|Games this month:|
Zzoom is one of the games that was B.C. (Before CRASH). It is exactly one year old now, and was the most wanted game of the August ZX Microfair last year.
Zzoom, being a fairly old game, has held its own in
the market well, probably due to its good 3D graphics. They’re pleasing
and realistic, especially the way that the clouds move at different speeds
depending on how close or far away they are from the player’s view.
Action is compelling and continuous, if not even tiring (it’s hard work
flying). The enemy aircraft ‘zzoom’ very realistically towards you.
Overall, it’s stood the test of time very well and can still be
recommended as a great air to air/land and sea conflict.
I remember Zzoom being reviewed well because of the
graphics, which were some of the best looking 3D at the time. I particularly
liked the screen layout and fresh use of colour. As it’s a pretty fast
game, the periodic ‘breathers’ between bouts of action are quite
welcome. Has it stood up well? Yes, I think so, because it is very playable
and yet hard enough to be interesting and a challenge. It’s one of those
games that’s certainly worth dusting off and putting on the computer
again. With Imagine going down the pan, some of their games may enjoy a
In issue 2 we said that Alchemist was Imagine’s first step into the mist-shrouded world of terror and mystery. Perhaps overstating it somewhat! Alchemist, however, was Imagine’s first attempt at anything with adventure overtones in an otherwise arcade style game.
Alchemist does have some Imaginative
graphics, although I can’t agree with the review, ‘exceptional
graphics... excellent graphics’. They are quite old looking and
don’t move very easily about the screen. The keyboard layout is poor.
Overall this game comes nowhere near Atic Atac, as mentioned in the
original review. The castle which seemed massive on first playing has dwindled
down to just a dozen separate rooms. I think it was overrated.
I don't entirely agree about the graphics. They are quite
original, certainly very detailed. If they move awkwardly it is more because
of their size and inertia which has been added. On the other hand I do think
Alchemist lacks a lot in playability because of the content, which
isn't very high. It’s an easily completed game and unlike Atic
Atac doesn’t have sufficient arcade interest once completed to keep
you having another go.
|Use of Computer||80%|
|Value For Money||95%|
(Matthew) The 80% for use of computer doesn’t hold up as far as the keyboard play goes, and I wouldn’t give it more than 69% now. The graphics too, by today’s standard, would have to come down, probably around the 72% mark. As to its addictive qualities, well the original 89% is right out of the window! More like 60% for me.
(Lloyd) I wouldn’t push the graphics down much at all, they still look fine to me. It got 90% for playability, well it’s fun to start with but I think that’s over the top. It seems to me, looking back on it, that Alchemist was among the first of a generation of games which tried to get definitely away from the shoot em up tradition, so perhaps its ratings were more appropriate then than they are now. Certainly its addictive qualities were rated far too high, I think around the 68% mark now.
Scuba Dive certainly got a rave review from CRASH in issue 2 (92% overall) and has remained a popular vote in the HOTLINE ever since. How does it fare now?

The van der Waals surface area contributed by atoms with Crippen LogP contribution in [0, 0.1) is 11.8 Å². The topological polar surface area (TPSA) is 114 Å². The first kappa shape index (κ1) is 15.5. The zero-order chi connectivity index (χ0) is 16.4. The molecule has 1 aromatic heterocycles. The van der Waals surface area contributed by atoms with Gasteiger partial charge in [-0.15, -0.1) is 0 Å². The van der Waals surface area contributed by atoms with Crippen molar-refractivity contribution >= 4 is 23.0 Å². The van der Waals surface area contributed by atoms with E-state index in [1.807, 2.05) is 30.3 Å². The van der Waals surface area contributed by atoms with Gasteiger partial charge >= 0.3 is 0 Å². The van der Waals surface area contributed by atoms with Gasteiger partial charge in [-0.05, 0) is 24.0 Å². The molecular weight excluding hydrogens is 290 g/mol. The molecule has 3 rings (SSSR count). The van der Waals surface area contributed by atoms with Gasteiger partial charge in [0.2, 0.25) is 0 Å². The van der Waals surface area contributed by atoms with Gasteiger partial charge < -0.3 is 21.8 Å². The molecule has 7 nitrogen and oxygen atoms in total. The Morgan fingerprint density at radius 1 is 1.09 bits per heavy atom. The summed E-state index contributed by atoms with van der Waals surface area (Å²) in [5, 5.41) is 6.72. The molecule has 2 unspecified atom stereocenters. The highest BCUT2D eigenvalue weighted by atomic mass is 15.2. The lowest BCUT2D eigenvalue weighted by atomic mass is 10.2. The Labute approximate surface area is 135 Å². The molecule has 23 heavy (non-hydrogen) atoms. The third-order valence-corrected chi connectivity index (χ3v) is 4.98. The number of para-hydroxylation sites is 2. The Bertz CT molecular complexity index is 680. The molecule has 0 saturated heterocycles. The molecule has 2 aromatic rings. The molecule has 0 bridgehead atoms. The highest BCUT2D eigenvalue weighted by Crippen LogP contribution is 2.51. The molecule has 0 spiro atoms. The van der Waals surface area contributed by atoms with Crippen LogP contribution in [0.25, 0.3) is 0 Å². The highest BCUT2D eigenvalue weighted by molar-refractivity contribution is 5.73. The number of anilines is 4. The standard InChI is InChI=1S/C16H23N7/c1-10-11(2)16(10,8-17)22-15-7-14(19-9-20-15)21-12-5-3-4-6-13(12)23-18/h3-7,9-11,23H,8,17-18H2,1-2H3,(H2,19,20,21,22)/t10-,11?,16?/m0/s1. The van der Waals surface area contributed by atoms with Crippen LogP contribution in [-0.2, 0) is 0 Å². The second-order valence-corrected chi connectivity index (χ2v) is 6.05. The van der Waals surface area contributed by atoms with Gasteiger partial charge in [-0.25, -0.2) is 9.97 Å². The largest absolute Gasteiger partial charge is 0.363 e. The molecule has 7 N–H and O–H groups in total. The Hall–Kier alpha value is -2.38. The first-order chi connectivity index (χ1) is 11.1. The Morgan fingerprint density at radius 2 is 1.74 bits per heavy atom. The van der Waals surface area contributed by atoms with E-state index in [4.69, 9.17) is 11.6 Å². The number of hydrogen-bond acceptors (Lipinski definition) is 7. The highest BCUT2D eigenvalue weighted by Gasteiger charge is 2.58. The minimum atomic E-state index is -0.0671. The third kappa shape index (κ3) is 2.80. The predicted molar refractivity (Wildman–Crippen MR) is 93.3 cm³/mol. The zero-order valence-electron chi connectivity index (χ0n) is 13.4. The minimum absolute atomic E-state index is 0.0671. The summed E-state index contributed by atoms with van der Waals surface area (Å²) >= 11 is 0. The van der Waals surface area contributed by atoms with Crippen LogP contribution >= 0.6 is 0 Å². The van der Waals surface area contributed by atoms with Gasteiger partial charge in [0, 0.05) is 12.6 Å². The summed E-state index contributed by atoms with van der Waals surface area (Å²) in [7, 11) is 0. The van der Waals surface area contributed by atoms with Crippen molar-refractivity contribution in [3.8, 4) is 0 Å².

|Use of computer||89%|
|Value for money||98%|
Soon after the arrival of Scuba Dive a few other
companies followed suit and produced underwater games. Scuba Dive is
still the best one though. I tend to agree with most of the review but the game
does tend to get boring, tedious and unaddictive very soon — no lasting
appeal for me. Sound and a few more danger scenes could have made this low
content game better. However, I wouldn’t tell anyone not to buy it, just
that they might be a bit disappointed after a while. I must say, that the
animation and drawing of the sea creatures is very well done.
I think I agree with Matthew about the content of Scuba
Dive, not that it’s bad in itself, but that the implementation of
the game makes for one that is fairly slow after a while. Scuba
Dive’s success lies more in the first few plays where the graphics
delight and the size of the underwater caverns promises much fun. It
isn’t a game of skill in the sense of fast timing and firing accuracy,
but swimming skills to take a time to master. Once that’s achieved
though, some of the fun does lag. On the whole I would say that if we were
reviewing as new today, it would still get a very high rating from me, but less
on the addictivity.
Durrell’s Harrier Attack was a B.C. game. At the time of its release a number of magazine reviews commented on the tastelessness of a game which sends Harriers into strafe and bomb an island town in the wake of the Falklands Conflict. Well, that’s as may be, but it seems a rather pointless criticism to level at a game which is firmly in the tradition of computer games — knock hell out of the enemy!
This game is fun to play. I have to say that this is the first
time I’ve played it, so it really is like a new game review for me. I
think the various skill levels play a major role in its addictive qualities.
Graphically it is quite primitive by today’s smooth standards, but by no
means does this interfere with a great game. Colour has been used realistically
and wisely. I can’t really fault it at all as a simple shoot em up except
that I wish Durrell would update some of the graphic features, such as
increasing the size of the playing characters, and perhaps adding a bit more
sound. Overall it has stood up very well.
I remember first off being struck by the nice effect of the sun
glinting on the waves of the sea and thinking that because of the more solid